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11 November 2009


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CR: I find your jaded cynicism intoxicating. I too tend to not like crowd pleasers. Sometimes I find out years after the popularity of book that some crowd pleasers are worth it. But most of the time they just disappear, and I am better off never having troubled myself.

Well, thank you. I don't know about "intoxicating," but "jaded cynicism" I'll accept. My mother always just asks how I got so bitter.

Yeah, the crowd-pleasers. I shouldn't be so nasty in these reviews, because sometimes I am just curious to hear what people like about some of these books. I probably should just steer clear of them (that's a good idea you have--and to let them disappear) but I got used to reading them when I worked at the library, and wanted to know a bit about the books everyone wanted to check out. I did want to try and be helpful if anyone wanted a "similar read" to titles like this, but mostly it just depressed me because it felt like so many people spent all their reading time with books like this, and never were open to the smaller gems.

When Dad first asked me if I'd read this, I said, "no, ugh, bandwagon book," which is how I think about a certain category of books: everyone just gets on the bandwagon, and pretty soon it's assumed to be a good book just because it sells (Randy Pausch's "The Last Lecture" comes to mind too). I perhaps err too much on the side of thinking it's a bad book if it sells too much, though, so I should remind myself not always to give in to the ol' jaded cynicism.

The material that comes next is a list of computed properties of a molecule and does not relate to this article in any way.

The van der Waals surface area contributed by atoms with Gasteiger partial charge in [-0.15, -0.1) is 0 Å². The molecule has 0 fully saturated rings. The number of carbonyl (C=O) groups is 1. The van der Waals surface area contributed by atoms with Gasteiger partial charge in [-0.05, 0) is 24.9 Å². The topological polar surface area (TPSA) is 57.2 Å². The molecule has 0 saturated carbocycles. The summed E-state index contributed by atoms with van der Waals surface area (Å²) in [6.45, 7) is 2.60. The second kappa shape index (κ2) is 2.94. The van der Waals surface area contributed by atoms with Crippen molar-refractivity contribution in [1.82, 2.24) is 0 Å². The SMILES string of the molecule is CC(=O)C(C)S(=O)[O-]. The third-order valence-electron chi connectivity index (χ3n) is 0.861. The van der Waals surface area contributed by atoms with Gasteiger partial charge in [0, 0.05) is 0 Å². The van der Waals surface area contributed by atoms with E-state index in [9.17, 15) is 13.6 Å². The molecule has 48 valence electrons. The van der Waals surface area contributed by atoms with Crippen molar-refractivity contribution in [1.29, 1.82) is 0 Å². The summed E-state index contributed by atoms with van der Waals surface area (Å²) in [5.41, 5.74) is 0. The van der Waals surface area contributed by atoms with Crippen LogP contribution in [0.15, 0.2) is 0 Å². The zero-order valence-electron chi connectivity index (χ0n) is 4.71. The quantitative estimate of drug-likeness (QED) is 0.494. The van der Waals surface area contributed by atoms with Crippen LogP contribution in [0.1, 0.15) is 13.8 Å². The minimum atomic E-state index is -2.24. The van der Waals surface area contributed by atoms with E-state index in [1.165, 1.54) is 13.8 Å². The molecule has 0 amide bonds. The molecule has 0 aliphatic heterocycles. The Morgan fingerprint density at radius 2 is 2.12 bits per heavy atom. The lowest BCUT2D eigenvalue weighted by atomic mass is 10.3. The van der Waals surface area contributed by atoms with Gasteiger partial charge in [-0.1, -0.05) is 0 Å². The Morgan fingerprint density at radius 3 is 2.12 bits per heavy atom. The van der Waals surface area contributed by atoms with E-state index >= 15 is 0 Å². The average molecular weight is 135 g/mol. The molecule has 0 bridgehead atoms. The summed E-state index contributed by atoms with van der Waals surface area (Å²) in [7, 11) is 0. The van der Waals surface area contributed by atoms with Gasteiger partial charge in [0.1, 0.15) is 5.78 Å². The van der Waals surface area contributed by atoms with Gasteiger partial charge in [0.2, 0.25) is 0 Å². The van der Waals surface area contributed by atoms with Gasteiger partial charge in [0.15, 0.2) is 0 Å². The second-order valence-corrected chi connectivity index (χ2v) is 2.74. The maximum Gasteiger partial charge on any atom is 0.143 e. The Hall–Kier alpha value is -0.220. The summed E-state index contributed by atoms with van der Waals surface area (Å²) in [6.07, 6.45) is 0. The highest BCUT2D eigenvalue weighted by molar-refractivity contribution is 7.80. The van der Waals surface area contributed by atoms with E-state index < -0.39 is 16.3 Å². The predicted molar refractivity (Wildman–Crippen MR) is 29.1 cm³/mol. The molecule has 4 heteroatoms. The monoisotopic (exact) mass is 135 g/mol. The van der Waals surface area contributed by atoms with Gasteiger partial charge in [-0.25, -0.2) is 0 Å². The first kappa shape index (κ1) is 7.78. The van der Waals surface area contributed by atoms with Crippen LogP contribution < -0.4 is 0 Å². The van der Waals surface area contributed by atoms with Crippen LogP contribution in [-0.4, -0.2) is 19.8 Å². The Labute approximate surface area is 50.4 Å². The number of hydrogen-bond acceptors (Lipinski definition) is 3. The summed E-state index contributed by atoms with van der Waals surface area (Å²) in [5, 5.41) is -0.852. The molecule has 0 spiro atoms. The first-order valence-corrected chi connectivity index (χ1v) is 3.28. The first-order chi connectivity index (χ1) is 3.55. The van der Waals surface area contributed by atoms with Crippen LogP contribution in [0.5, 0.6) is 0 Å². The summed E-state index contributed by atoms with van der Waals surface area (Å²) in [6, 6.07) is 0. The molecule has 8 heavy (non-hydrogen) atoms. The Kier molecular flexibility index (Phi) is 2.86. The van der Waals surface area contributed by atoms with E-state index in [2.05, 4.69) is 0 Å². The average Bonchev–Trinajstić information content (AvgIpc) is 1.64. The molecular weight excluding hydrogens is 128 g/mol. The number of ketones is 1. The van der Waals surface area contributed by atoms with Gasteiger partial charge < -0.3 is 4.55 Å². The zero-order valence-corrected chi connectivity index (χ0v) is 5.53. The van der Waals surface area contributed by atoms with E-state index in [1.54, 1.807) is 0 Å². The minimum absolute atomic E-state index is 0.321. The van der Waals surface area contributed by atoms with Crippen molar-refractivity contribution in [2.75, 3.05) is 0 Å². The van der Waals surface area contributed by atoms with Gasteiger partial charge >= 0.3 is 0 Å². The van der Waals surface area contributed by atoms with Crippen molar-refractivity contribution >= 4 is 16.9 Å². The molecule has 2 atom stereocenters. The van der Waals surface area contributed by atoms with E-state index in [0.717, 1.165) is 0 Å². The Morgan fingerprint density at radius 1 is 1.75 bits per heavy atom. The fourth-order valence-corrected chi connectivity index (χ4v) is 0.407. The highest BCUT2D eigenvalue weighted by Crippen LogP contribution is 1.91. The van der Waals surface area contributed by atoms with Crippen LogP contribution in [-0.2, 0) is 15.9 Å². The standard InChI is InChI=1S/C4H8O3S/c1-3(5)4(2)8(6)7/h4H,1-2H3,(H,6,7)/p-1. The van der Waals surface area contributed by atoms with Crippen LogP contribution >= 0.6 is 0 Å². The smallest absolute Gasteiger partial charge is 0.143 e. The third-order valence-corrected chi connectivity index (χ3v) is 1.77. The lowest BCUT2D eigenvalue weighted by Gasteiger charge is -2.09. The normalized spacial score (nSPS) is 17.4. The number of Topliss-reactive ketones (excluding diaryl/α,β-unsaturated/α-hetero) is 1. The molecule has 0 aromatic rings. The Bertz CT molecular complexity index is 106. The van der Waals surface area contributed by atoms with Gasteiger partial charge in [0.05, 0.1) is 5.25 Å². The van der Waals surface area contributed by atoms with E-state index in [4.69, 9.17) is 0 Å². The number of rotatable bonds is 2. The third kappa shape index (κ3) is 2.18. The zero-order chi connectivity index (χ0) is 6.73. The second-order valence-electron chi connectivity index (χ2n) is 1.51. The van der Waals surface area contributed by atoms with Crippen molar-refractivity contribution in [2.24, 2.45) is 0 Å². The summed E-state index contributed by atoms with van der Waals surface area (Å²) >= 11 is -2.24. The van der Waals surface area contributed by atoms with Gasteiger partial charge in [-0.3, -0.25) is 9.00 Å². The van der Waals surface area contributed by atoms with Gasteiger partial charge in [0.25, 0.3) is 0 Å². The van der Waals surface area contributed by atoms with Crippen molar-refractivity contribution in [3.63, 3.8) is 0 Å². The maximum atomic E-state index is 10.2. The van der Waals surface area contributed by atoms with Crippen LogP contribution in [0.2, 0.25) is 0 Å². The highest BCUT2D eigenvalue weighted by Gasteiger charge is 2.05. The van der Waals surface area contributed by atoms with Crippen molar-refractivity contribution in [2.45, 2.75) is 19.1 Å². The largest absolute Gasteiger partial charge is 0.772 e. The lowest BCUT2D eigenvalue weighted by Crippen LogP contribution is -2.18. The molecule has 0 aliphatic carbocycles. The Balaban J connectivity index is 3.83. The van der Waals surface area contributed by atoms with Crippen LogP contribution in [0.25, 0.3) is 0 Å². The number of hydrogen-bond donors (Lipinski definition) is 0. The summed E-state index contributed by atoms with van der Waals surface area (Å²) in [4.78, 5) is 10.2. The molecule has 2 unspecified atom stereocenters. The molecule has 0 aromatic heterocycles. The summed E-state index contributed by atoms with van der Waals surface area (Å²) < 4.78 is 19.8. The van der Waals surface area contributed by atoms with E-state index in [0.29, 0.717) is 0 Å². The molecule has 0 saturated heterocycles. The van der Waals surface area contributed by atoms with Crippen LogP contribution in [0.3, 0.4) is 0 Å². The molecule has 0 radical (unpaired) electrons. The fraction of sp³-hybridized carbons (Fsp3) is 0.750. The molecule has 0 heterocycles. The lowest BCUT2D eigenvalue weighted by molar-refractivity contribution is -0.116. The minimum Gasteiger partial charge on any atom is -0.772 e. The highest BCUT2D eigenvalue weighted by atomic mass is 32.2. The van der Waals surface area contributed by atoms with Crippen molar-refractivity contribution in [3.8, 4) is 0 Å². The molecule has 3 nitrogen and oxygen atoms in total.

Uggh I read this two years ago and while I thought what Greg Mortenson did was moving and book-worthy, the writing was TERRIBLE. I couldn't get past it. I ended up finishing the book just because I was curious about his story. Someone helped him write it? Unbelievable.

Ah, Lu, that was something I forgot to note in the review: the book is by Greg Mortenson and David Oliver Relin. So the writing fault may not be all Mr. "Greg, Good"'s. But I don't know if that made it worse or better--that Mortenson had help writing it, or that this type of writing passes muster for nonfiction bestsellers. I found it a bit clunky, myself; do you remember what you disliked about the style? Or just that it was terrible?